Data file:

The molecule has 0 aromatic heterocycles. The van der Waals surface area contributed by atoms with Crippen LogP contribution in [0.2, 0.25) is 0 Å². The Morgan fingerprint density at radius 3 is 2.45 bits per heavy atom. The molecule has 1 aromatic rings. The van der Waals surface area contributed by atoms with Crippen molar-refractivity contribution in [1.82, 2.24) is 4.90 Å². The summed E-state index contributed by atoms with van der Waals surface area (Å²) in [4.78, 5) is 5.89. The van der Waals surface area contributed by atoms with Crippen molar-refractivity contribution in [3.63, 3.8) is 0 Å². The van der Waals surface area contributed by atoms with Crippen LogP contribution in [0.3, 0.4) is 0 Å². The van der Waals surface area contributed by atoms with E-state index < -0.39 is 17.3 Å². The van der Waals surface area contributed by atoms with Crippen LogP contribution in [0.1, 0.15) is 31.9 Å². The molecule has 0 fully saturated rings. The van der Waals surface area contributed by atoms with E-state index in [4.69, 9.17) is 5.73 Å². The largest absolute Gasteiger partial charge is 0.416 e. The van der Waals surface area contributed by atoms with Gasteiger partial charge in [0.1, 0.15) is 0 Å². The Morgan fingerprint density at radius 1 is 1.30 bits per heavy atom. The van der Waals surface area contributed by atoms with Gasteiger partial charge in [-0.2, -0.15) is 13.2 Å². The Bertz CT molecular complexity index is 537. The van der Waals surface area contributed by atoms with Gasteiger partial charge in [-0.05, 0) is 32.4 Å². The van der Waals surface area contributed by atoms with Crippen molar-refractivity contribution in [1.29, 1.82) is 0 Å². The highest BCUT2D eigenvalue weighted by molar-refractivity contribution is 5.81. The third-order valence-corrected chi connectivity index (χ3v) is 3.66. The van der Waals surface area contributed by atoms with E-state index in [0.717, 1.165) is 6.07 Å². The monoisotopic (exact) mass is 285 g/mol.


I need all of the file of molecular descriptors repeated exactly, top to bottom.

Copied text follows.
The molecule has 0 aromatic heterocycles. The van der Waals surface area contributed by atoms with Crippen LogP contribution in [0.2, 0.25) is 0 Å². The Morgan fingerprint density at radius 3 is 2.45 bits per heavy atom. The molecule has 1 aromatic rings. The van der Waals surface area contributed by atoms with Crippen molar-refractivity contribution in [1.82, 2.24) is 4.90 Å². The summed E-state index contributed by atoms with van der Waals surface area (Å²) in [4.78, 5) is 5.89. The van der Waals surface area contributed by atoms with Crippen molar-refractivity contribution in [3.63, 3.8) is 0 Å². The van der Waals surface area contributed by atoms with Crippen LogP contribution in [0.3, 0.4) is 0 Å². The van der Waals surface area contributed by atoms with E-state index < -0.39 is 17.3 Å². The van der Waals surface area contributed by atoms with Crippen LogP contribution in [0.1, 0.15) is 31.9 Å². The molecule has 0 fully saturated rings. The van der Waals surface area contributed by atoms with E-state index in [4.69, 9.17) is 5.73 Å². The largest absolute Gasteiger partial charge is 0.416 e. The van der Waals surface area contributed by atoms with Gasteiger partial charge in [0.1, 0.15) is 0 Å². The Morgan fingerprint density at radius 1 is 1.30 bits per heavy atom. The van der Waals surface area contributed by atoms with Gasteiger partial charge in [-0.2, -0.15) is 13.2 Å². The Bertz CT molecular complexity index is 537. The van der Waals surface area contributed by atoms with Gasteiger partial charge in [-0.05, 0) is 32.4 Å². The van der Waals surface area contributed by atoms with Crippen molar-refractivity contribution in [1.29, 1.82) is 0 Å². The highest BCUT2D eigenvalue weighted by molar-refractivity contribution is 5.81. The third-order valence-corrected chi connectivity index (χ3v) is 3.66. The van der Waals surface area contributed by atoms with E-state index in [0.717, 1.165) is 6.07 Å². The monoisotopic (exact) mass is 285 g/mol.